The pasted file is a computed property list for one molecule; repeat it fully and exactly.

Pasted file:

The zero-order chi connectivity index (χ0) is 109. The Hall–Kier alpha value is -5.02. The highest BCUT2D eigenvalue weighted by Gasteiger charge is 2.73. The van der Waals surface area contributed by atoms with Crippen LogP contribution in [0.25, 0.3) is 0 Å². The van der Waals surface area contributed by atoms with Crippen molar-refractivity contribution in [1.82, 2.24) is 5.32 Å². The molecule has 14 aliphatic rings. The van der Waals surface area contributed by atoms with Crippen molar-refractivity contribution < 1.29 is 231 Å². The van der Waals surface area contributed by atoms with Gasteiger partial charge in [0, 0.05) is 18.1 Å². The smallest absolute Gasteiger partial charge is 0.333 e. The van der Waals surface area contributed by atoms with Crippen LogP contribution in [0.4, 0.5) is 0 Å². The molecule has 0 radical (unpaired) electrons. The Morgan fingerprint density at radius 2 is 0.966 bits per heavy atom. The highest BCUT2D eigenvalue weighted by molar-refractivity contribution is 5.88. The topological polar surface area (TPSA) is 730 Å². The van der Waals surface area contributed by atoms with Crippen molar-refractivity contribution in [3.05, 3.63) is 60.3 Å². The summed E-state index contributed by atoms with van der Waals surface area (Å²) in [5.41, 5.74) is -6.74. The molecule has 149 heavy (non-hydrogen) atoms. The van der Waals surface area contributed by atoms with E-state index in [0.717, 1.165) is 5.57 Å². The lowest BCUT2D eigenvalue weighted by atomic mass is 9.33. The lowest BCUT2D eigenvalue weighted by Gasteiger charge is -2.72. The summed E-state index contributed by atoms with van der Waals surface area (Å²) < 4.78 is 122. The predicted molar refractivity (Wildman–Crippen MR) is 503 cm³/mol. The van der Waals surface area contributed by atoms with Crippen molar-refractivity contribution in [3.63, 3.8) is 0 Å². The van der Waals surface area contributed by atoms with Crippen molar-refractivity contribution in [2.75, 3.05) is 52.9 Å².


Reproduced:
The zero-order chi connectivity index (χ0) is 109. The Hall–Kier alpha value is -5.02. The highest BCUT2D eigenvalue weighted by Gasteiger charge is 2.73. The van der Waals surface area contributed by atoms with Crippen LogP contribution in [0.25, 0.3) is 0 Å². The van der Waals surface area contributed by atoms with Crippen molar-refractivity contribution in [1.82, 2.24) is 5.32 Å². The molecule has 14 aliphatic rings. The van der Waals surface area contributed by atoms with Crippen molar-refractivity contribution < 1.29 is 231 Å². The van der Waals surface area contributed by atoms with Gasteiger partial charge in [0, 0.05) is 18.1 Å². The smallest absolute Gasteiger partial charge is 0.333 e. The van der Waals surface area contributed by atoms with Crippen LogP contribution in [0.4, 0.5) is 0 Å². The molecule has 0 radical (unpaired) electrons. The Morgan fingerprint density at radius 2 is 0.966 bits per heavy atom. The highest BCUT2D eigenvalue weighted by molar-refractivity contribution is 5.88. The topological polar surface area (TPSA) is 730 Å². The van der Waals surface area contributed by atoms with Crippen molar-refractivity contribution in [3.05, 3.63) is 60.3 Å². The summed E-state index contributed by atoms with van der Waals surface area (Å²) in [5.41, 5.74) is -6.74. The molecule has 149 heavy (non-hydrogen) atoms. The van der Waals surface area contributed by atoms with E-state index in [0.717, 1.165) is 5.57 Å². The lowest BCUT2D eigenvalue weighted by atomic mass is 9.33. The lowest BCUT2D eigenvalue weighted by Gasteiger charge is -2.72. The summed E-state index contributed by atoms with van der Waals surface area (Å²) < 4.78 is 122. The predicted molar refractivity (Wildman–Crippen MR) is 503 cm³/mol. The van der Waals surface area contributed by atoms with Crippen molar-refractivity contribution in [3.63, 3.8) is 0 Å². The van der Waals surface area contributed by atoms with Crippen molar-refractivity contribution in [2.75, 3.05) is 52.9 Å².